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What does floating the target mean exactly?

Discussion in 'Shooting Related Threads' started by dotis, May 28, 2009.

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  1. dotis

    dotis TS Member

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    What exactly does it mean when the phrase "float the target" is used?
     
  2. TOLIPNUG

    TOLIPNUG TS Member

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    Ithink it means keeping the target on top of the front bead-not he best way to shoot trap though. kind of hard to do that and lead a target-SHOOT WHERE THE TARGET AIN'T.-RICK
     
  3. senior smoke

    senior smoke Well-Known Member

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    floating the target means to see daylight or space between the top of the bead and the target, rather than touching the bottom of the target with your bead.
    steve balistreri
     
  4. dotis

    dotis TS Member

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    OK NOW I get it, that is to compensate for the fact that the gun shoots high!
     
  5. N. J. BOB

    N. J. BOB Active Member

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    Now you got it...
     
  6. gun fitter

    gun fitter TS Member

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    Not exactly. Daylight allows you to look over the gun and use more of the master eyes vision. It is preferable to see some daylight for several reasons.
    The most obvious is that if a target dips below the barrel it is difficult for many to shoot. Another reason is that if the target remains over the gun there is a much greater chance you can follow the target.

    Joe
     
  7. DTrykow

    DTrykow Active Member

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    Doesn't this mean your bead checking? If you know where the bird is in relation to the barrel your not focused on the bird. For me I have no idea where that bird is when I shoot. The barrel and beads disappear from sight. I have no concept of my lead if any. I see the bird, shoot it, then follow thru.
    Dave T.
     
  8. canada

    canada Member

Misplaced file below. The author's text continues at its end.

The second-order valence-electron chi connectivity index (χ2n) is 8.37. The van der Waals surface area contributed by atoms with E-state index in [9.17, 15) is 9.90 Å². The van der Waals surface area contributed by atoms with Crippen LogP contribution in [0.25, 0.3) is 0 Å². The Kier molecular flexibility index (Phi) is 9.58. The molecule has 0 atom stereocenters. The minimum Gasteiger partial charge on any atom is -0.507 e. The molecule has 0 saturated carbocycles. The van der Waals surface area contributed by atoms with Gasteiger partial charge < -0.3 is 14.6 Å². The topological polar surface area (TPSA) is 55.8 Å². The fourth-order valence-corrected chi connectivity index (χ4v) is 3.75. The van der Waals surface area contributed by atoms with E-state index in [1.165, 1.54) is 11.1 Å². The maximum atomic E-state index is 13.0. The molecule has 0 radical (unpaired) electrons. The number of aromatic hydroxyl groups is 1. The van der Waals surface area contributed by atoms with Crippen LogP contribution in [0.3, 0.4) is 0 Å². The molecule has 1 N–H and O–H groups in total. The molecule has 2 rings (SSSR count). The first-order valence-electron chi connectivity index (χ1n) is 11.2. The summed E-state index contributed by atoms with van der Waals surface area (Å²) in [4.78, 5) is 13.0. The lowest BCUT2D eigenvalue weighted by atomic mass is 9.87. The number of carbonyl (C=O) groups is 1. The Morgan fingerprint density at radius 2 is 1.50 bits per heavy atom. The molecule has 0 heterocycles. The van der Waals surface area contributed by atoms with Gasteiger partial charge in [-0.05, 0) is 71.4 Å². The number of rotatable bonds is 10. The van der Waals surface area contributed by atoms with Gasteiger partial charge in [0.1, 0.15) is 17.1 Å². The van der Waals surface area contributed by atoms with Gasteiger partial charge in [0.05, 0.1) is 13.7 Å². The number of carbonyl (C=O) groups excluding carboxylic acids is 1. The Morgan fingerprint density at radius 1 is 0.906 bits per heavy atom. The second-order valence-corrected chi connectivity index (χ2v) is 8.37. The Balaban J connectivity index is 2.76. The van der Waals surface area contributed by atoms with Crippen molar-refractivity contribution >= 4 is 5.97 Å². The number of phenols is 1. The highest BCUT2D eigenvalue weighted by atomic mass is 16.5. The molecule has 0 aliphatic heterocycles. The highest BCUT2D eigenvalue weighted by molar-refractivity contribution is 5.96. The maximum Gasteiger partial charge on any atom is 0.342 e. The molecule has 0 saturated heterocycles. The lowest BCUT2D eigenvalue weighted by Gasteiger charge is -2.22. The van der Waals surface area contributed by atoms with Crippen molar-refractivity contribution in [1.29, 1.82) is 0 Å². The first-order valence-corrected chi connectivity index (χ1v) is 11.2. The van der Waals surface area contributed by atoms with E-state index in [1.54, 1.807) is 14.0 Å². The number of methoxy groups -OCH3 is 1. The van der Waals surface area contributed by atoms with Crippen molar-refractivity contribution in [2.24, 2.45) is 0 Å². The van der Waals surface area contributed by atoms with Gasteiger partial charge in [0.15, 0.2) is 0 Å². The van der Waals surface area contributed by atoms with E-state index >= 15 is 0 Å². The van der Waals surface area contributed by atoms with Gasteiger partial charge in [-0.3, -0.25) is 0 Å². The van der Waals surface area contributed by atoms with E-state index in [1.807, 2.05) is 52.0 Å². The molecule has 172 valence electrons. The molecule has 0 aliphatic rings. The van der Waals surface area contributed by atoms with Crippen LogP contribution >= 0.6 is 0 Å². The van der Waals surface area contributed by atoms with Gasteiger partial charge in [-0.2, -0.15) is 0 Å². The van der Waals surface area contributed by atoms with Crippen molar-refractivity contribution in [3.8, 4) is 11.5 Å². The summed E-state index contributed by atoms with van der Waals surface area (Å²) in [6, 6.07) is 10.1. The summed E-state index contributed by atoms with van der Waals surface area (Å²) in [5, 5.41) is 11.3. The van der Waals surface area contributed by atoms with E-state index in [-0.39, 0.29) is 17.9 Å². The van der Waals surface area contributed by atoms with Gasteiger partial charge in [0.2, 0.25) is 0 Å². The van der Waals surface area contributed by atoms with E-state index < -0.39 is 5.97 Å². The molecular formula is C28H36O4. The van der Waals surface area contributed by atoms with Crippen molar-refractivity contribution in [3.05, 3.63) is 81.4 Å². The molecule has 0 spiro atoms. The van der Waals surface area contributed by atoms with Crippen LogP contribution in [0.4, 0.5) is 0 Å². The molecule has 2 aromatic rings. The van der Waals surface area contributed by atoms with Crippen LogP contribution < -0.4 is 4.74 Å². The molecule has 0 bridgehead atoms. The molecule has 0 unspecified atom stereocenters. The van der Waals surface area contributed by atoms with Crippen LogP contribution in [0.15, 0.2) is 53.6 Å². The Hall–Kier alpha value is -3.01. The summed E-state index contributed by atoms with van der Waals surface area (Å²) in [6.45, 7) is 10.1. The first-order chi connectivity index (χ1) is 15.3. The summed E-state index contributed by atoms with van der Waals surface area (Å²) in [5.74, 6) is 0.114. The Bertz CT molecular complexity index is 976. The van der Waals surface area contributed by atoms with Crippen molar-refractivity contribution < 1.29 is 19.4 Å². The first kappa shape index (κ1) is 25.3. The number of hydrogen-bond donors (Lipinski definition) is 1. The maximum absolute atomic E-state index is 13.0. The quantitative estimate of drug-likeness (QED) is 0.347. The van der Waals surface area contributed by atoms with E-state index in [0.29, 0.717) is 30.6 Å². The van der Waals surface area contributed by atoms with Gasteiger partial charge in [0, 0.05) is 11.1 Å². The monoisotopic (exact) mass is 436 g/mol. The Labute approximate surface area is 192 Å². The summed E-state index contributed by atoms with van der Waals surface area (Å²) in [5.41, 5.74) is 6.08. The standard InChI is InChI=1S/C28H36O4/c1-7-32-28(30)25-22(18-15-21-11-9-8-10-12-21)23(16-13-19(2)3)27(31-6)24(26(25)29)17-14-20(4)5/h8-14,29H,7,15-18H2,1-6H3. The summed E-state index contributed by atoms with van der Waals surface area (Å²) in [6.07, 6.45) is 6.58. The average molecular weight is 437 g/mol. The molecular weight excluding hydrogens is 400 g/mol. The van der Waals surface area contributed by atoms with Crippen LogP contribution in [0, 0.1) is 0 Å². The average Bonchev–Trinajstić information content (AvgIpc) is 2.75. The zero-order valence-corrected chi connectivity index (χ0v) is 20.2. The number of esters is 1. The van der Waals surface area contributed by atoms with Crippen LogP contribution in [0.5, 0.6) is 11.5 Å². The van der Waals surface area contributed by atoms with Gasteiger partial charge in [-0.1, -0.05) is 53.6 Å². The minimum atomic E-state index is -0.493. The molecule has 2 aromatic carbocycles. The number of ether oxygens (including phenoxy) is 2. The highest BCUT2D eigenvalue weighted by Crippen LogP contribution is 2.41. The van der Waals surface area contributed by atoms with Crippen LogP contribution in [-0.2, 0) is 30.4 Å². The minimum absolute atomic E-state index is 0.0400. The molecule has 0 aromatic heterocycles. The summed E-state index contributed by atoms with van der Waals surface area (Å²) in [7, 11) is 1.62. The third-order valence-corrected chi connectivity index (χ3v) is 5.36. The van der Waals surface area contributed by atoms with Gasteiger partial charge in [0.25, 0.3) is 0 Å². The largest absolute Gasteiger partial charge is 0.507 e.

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    It doesn't mean that you're bead checking. You're right, you can't look at the bead, but you can be focussed on the target and still see a bird bead relationship. I can tell where I am on every target I shoot at (because I see a bird bead relationship), except the ones I don't get a good look at, and I focus on the bird.

    Pat Lamont
     
  9. mono1393

    mono1393 Member

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    To address not seeing the bead in peripheral means you have a lot more targets to shoot to get there. I am still trying to get there. Hopefully, someday I will have the time and money to get there!!!!

    Talk to the All Americans and they will tell you that they see the bead on the target when they shoot it.
     
  10. Mismost

    Mismost TS Member

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    you focus hard on the target with your primary vision, you will still see the barrel in your peripheral vision. Like driving your car...you are looking down the road, looking at where you want to go....but you can still see the hood.

    Another way to say it...think of a basket ball as your peripheral vision...dead center in the middle of the basket ball is a BB...the BB is your primary or hard focus vision...lock the BB on the target. We spend most of our time using our peripheral vision and seldom do we really use a hard visual focus. Ever walked up on a rattlesnake? I have, and you can feel your hard focus lock on the snake's head...you can see every scale on his pointed little head, in great detail even as you crap your pants in mid-air while quickly learning how to fly backwards!